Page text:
Penticton was recognized by Huffington Post as one of the top 10 places in the world to visit (alongside places like Granada, Spain and Hoi An, Vietnam) based on positive feedback from social media posts, and I couldn’t be happier or more grateful that I can call it home.
There’s so much for citizens and visitors alike to enjoy year-round, from festivals and concerts to stunning vistas and plenty of outdoor/indoor recreation, quality community programs and services, not to mention the art, markets, music, trails, beaches — I could go on for ages about how much I love this community. We have a vibrant, beautiful city we should be proud of.
Despite living in paradise, Pentictonites are suffering from a bit of a morale problem. I believe this is because Penticton is so ideal, and yet it is also brimming with unlocked potential. We love our city the way it is, but we also love the idea of it becoming more. It’s a multi-faceted gemstone we can enjoy in its raw form or polish to a high-gloss shine, and we all have differing opinions about what to do with this precious commodity we all place high value on.
Everyone has a strong opinion about change because we have so much love for Penticton, past, present and future. We are simultaneously afraid to damage its perfection by becoming stagnant and letting potential new opportunities pass us by, or by enacting changes we may not be prepared for. Every time an issue comes up, it is immediately dubbed controversial, leaving us with a polarized debate that all too often escalates into energy-draining anger and frustration. Often we forget to get all the facts, jump to conclusions, bring up old debates or drag in alternate agendas. We are all guilty of this, because we care so strongly.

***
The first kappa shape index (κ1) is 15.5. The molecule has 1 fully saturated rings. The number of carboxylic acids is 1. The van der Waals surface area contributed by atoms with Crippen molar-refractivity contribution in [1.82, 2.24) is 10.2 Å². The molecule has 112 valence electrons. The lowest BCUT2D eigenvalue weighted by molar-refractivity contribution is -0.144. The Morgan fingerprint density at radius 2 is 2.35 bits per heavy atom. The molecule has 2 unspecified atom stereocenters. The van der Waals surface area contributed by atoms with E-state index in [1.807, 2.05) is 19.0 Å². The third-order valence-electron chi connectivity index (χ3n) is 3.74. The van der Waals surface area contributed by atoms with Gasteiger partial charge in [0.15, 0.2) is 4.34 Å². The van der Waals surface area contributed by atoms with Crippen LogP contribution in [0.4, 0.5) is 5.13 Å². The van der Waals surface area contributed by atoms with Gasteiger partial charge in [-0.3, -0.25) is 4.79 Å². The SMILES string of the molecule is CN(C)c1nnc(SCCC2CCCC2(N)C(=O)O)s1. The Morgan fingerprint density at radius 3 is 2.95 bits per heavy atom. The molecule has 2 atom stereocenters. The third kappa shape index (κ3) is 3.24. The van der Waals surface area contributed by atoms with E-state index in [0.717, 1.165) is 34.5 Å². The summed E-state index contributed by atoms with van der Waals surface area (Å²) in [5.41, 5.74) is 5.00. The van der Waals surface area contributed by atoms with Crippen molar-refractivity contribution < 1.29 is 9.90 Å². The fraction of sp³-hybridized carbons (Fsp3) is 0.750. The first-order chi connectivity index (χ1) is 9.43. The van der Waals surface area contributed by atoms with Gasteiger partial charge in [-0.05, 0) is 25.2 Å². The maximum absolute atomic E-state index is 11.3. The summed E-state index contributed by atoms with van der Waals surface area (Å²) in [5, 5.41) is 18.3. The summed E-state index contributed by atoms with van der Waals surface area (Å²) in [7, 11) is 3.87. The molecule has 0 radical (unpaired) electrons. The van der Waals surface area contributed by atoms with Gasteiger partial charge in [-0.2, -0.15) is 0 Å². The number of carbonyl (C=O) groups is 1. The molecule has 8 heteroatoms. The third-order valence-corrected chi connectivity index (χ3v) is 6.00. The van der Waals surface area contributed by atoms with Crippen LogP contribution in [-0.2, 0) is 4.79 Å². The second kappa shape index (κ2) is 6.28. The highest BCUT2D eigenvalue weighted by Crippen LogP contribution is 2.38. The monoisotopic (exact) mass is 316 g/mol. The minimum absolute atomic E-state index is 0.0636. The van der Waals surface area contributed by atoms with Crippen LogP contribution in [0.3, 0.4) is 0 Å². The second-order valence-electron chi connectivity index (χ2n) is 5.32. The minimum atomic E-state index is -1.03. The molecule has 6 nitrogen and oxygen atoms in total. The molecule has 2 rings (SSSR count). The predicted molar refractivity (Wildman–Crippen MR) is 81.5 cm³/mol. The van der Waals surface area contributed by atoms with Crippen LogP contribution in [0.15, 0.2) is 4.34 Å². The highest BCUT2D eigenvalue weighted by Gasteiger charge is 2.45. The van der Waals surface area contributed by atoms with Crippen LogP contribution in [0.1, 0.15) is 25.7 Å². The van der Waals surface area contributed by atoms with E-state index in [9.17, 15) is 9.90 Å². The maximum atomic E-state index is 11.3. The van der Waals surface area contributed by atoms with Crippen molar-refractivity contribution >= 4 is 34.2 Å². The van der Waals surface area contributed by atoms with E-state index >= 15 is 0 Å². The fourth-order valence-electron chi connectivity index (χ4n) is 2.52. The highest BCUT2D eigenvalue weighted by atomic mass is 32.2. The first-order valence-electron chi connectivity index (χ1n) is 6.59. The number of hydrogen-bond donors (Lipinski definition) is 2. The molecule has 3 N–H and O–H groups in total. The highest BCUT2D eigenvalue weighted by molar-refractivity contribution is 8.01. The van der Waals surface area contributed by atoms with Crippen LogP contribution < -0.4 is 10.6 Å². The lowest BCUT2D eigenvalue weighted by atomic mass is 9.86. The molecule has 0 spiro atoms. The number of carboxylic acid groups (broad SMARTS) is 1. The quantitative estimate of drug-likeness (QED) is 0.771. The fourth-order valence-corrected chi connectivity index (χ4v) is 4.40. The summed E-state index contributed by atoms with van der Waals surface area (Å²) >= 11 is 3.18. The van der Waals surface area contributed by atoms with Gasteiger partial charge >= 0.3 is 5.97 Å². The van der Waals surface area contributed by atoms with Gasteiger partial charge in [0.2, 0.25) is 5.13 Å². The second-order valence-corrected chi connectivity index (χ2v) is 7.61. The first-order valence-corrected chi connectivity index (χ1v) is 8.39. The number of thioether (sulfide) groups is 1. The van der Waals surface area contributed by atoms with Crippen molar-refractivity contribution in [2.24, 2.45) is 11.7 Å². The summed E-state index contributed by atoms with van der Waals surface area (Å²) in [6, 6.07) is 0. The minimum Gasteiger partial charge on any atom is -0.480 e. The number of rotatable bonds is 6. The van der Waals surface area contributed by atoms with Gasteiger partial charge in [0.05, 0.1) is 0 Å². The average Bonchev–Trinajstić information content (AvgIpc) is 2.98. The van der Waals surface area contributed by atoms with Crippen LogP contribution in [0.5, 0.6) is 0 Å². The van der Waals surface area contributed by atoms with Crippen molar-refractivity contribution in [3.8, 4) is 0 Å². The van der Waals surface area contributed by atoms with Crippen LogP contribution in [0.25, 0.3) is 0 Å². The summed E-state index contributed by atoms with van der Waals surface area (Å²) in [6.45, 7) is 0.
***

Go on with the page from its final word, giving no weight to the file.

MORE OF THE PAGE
Feeling passionately, having an opinion, and disagreeing with one another about those opinions is an inevitability of life. What is not inevitable is how we treat each other: we have the ability to have dialogue and discussion without being disrespectful, we can voice our opinions and listen to what others have to say in return. We can open our minds and consider other perspectives. We can gracefully accept when things don’t go our way, or refrain from gloating “I told you so” when they do. This is what is truly threatening our beautiful city; not radical changes nor stagnation, but failing to treat each other with respect and kindness. If you truly want to see this city as I do, or the way the tens of thousands of visitors see it every year, I have this advice: Be kind, be grateful, be open-minded. You won’t regret it.